Never ever bowed to rivals, brows held ever higher
Glory marks its lovely flutter, as in breeze it waves
Full of fame and pride it is our national flag!
If this flag – an emblem of our national esteem – symbolizes the collective power of the nation, it also has the power to safeguard all treasures of the people. The poet projects the idea that along with this, it has always been escorting us along a progressive path. To such a subject of national esteem the poet gives a clear expression in this way:
We are seated altogether, in the shade of glory
As in combs are safely housed, swarms of honey bees!
The following verses give a potent articulation of the solidarity, national integrity and the sense of awareness of the Nepalese:
Diverse people came and settled, from lands far and near
Our air, land and water, today they all share!
To we the Nepalese, decently tied to a thread of unity for ages, if ever anyone poses a threat and castes evil eyes upon us, the poet’s strong heart has a befitting answer, indicative of our self-respect:
If with aims to plunder this home, someone intimidates
Let him reckon, before too long, he shall meet his end.
Sporadically at times, flames of revolts appear to be rising inside the poet. After unveiling the importance of our national flag, the poetic mind flows this way:
Envisioning end of callous tussles from the earth,
Let the waves of revolt rise from the people’s heart
Let it bolster untold power, day by day for ever
To the people just and smart, brave in arduous labour!
Born and brought up in the warm lap of Okhaldhunga blessed by the pristine panorama of nature, he moved for his work to Kathmandu, the centre nourished by the love of every Nepalese. His immemorial poetry of patriotism in one hand makes us proud of our national glory, and on the other, brightens the entire world of poetry with the liberate ideal of universal fraternity echoed in his poetry that enlivens natural beauty and incorporates the highest intimacy of humanity:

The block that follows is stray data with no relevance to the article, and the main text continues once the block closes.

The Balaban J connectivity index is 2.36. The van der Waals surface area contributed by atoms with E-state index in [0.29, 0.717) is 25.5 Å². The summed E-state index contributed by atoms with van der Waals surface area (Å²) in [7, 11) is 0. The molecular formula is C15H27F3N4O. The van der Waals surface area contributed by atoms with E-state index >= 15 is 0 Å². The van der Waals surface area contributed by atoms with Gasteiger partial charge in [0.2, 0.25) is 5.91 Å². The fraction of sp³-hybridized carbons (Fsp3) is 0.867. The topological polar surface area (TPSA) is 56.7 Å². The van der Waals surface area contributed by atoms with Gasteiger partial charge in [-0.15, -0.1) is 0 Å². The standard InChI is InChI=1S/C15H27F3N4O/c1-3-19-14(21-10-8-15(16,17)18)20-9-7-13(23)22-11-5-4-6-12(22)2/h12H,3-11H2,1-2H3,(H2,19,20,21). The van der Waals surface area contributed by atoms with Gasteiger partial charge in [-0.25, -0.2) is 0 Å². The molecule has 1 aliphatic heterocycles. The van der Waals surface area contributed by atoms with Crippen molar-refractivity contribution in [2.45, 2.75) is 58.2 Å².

Gopas, Kirats, Aryans, Mongols
All derived their powers here,
Procured in ages with penance and cost,
We have the esteem, gathered by years
Awareness to preserve greenness,
In the garden common to all
Blossomed is our unity-tree,
Here it is – its crimson flower!
By establishing a connection of our own traditional ideals with the humanism of contemporary awareness, the Yugkavi has made such an artistically sublime poetic expression as this:
Philanthropy is the faith, karma it be ours,
Philanthropy alone can make us humans proper!
Philanthropy is a shuttle, helping human rise
It is knowledge of the human, making them so wise!
Taking arms of philanthropy, human march ahead!
Deadly darkness of the world, let us put to end!
In fact, what reasons do we have to discriminate people from people? The poet has a categorical claim:
Same is the air, water or sun; same is the food we all chomp
Of the same earth, our mother – we are daughters and sons
We have no difference at all,
You are mine, and I am yours!
[Critic, linguist, travel writer and essayist, Late Prof. Sharma was a retired professor of the Tribhuvan University and a visiting professor of the University of Michigan.]